Aquino’s wrong mathematics equals wrong economics
President Aquino has rejected workers’ demand for a P90-P125 wage increase, saying it would cost the private sector P1.43 trillion for an economy that only produces P9-trillion worth of goods and services. This argument doesn’t hold water, for a number of reasons.
First, the computation is wrong. P-Noy based his figures on a labor force of 40 million Filipinos. But only half of this stands to gain from a wage hike; the rest are non-wage workers, such as the unpaid family workers and the self-employed (e.g., jeepney drivers, vendors, tricycle drivers, etc.).
The argument that a P125-wage increase will drain the economy of trillions of pesos is a classic capitalist claptrap. Capitalists like to argue that every peso given to workers is a waste to the economy. The reverse is true—every peso snatched by capitalists end up as a waste to the economy. An increase in workers’ purchasing power increases workers’ productivity (such that a healthy, satisfied worker is more productive than a malnourished worker). It also increases the production of subsidiary goods and services in the economy, which for one provides income for a growing number of vendors and tricycle drivers. On the other hand, capitalists do not add much to productivity and their personal expenses do not magnify economic activity, especially if they stash away their earnings in dollar deposits, or use them to buy imported luxuries.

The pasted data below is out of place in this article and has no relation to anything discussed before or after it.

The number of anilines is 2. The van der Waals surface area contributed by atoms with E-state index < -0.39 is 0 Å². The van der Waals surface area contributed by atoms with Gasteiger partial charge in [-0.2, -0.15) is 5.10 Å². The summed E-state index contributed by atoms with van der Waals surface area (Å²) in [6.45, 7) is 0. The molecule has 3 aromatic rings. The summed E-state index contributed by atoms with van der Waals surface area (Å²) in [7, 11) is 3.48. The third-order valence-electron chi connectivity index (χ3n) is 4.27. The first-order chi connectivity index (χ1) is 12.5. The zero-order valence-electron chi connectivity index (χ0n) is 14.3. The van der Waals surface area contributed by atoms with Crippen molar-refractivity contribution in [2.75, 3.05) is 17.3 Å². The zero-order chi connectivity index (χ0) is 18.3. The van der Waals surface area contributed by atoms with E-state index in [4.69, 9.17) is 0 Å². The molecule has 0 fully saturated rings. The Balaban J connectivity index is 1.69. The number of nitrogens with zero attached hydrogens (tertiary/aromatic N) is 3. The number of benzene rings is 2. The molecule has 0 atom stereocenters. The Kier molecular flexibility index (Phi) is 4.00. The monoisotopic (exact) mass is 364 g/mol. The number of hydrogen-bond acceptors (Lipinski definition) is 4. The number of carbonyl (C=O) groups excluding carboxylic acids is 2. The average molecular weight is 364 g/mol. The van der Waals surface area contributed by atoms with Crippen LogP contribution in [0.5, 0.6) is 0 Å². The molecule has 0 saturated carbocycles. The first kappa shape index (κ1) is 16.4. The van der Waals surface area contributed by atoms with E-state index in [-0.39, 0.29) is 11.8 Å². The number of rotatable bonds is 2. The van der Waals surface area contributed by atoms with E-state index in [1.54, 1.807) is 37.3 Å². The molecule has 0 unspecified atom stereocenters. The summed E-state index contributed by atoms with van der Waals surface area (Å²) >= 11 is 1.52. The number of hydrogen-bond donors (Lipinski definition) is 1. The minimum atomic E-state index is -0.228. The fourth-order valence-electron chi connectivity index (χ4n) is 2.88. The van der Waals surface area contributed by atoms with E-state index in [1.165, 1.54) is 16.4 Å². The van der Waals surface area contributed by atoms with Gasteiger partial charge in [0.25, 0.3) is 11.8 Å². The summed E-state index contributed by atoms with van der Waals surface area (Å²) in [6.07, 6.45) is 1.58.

P-Noy also said that the minimum wage in the Philippines, at more than $9, is better than Vietnam’s $2.4 to $3.2. P-Noy should know that in Vietnam, food and rent are subsidized; education is free; people have land (so they don’t die of hunger); universal healthcare is implemented; and there is a host of other benefits that workers in the Philippines do not enjoy. Even in Indonesia, the food is relatively cheaper than in the Philippines. And what about electricity costs? The Philippines has the most expensive electricity rates in Asia.
Time and again, studies have shown that the main reason investors shun the Philippines is not labor cost but the high cost of electricity, the unstable political conditions, and graft and corruption in the government. Why should investors choose Malaysia, Singapore or Hong Kong over the Philippines when wages in those places are double or triple those in this country?
Lastly, a wage increase is one way of redistributing wealth in the economy. There are now 40 Filipino billionaires in the country, according to Fortune Magazine, while 40 million Filipinos wallow below the poverty line. This is structurally obscene and something has to be done to address this sorry imbalance. The President’s rejection of wage increase perpetuates the divide between the 1 percent and the 99 percent of the population. The Partido Lakas ng Masa believes that the only way to address this imbalance is by increasing the wages of workers and expanding social welfare services, while increasing the taxes imposed on big-time capitalists and corporations.
chair, Partido Lakas ng Masa, [email protected]
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